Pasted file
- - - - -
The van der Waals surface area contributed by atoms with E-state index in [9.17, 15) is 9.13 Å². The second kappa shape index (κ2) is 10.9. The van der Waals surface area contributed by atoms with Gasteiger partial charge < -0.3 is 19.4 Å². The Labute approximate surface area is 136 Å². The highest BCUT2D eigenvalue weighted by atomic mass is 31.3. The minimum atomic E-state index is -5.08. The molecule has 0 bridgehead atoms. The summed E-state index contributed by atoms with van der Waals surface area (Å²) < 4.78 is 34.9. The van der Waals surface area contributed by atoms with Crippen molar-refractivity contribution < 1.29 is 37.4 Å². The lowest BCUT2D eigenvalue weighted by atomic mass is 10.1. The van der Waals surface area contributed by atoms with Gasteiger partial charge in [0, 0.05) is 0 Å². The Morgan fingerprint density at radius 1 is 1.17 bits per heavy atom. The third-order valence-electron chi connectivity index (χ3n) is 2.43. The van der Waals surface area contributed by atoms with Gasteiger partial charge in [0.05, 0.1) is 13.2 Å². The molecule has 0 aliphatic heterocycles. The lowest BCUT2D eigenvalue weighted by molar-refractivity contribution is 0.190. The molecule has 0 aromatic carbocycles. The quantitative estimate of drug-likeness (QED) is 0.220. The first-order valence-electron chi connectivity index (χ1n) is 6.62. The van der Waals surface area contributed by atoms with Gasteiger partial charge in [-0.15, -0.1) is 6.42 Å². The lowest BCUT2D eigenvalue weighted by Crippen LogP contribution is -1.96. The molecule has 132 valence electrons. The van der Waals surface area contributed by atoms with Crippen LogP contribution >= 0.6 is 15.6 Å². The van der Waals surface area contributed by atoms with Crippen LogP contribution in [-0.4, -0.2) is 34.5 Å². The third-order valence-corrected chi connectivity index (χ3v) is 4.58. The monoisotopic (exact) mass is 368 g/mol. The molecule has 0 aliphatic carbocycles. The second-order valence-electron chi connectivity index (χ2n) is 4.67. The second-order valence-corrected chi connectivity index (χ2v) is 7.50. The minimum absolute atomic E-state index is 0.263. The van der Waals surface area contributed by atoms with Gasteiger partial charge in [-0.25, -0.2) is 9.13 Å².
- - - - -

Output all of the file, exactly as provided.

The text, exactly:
The van der Waals surface area contributed by atoms with E-state index in [9.17, 15) is 9.13 Å². The second kappa shape index (κ2) is 10.9. The van der Waals surface area contributed by atoms with Gasteiger partial charge < -0.3 is 19.4 Å². The Labute approximate surface area is 136 Å². The highest BCUT2D eigenvalue weighted by atomic mass is 31.3. The minimum atomic E-state index is -5.08. The molecule has 0 bridgehead atoms. The summed E-state index contributed by atoms with van der Waals surface area (Å²) < 4.78 is 34.9. The van der Waals surface area contributed by atoms with Crippen molar-refractivity contribution < 1.29 is 37.4 Å². The lowest BCUT2D eigenvalue weighted by atomic mass is 10.1. The van der Waals surface area contributed by atoms with Gasteiger partial charge in [0, 0.05) is 0 Å². The Morgan fingerprint density at radius 1 is 1.17 bits per heavy atom. The third-order valence-electron chi connectivity index (χ3n) is 2.43. The van der Waals surface area contributed by atoms with Gasteiger partial charge in [0.05, 0.1) is 13.2 Å². The molecule has 0 aliphatic heterocycles. The lowest BCUT2D eigenvalue weighted by molar-refractivity contribution is 0.190. The molecule has 0 aromatic carbocycles. The quantitative estimate of drug-likeness (QED) is 0.220. The first-order valence-electron chi connectivity index (χ1n) is 6.62. The van der Waals surface area contributed by atoms with Gasteiger partial charge in [-0.15, -0.1) is 6.42 Å². The lowest BCUT2D eigenvalue weighted by Crippen LogP contribution is -1.96. The molecule has 132 valence electrons. The van der Waals surface area contributed by atoms with Crippen LogP contribution >= 0.6 is 15.6 Å². The van der Waals surface area contributed by atoms with Crippen LogP contribution in [-0.4, -0.2) is 34.5 Å². The third-order valence-corrected chi connectivity index (χ3v) is 4.58. The monoisotopic (exact) mass is 368 g/mol. The molecule has 0 aliphatic carbocycles. The second-order valence-electron chi connectivity index (χ2n) is 4.67. The second-order valence-corrected chi connectivity index (χ2v) is 7.50. The minimum absolute atomic E-state index is 0.263. The van der Waals surface area contributed by atoms with Gasteiger partial charge in [-0.25, -0.2) is 9.13 Å².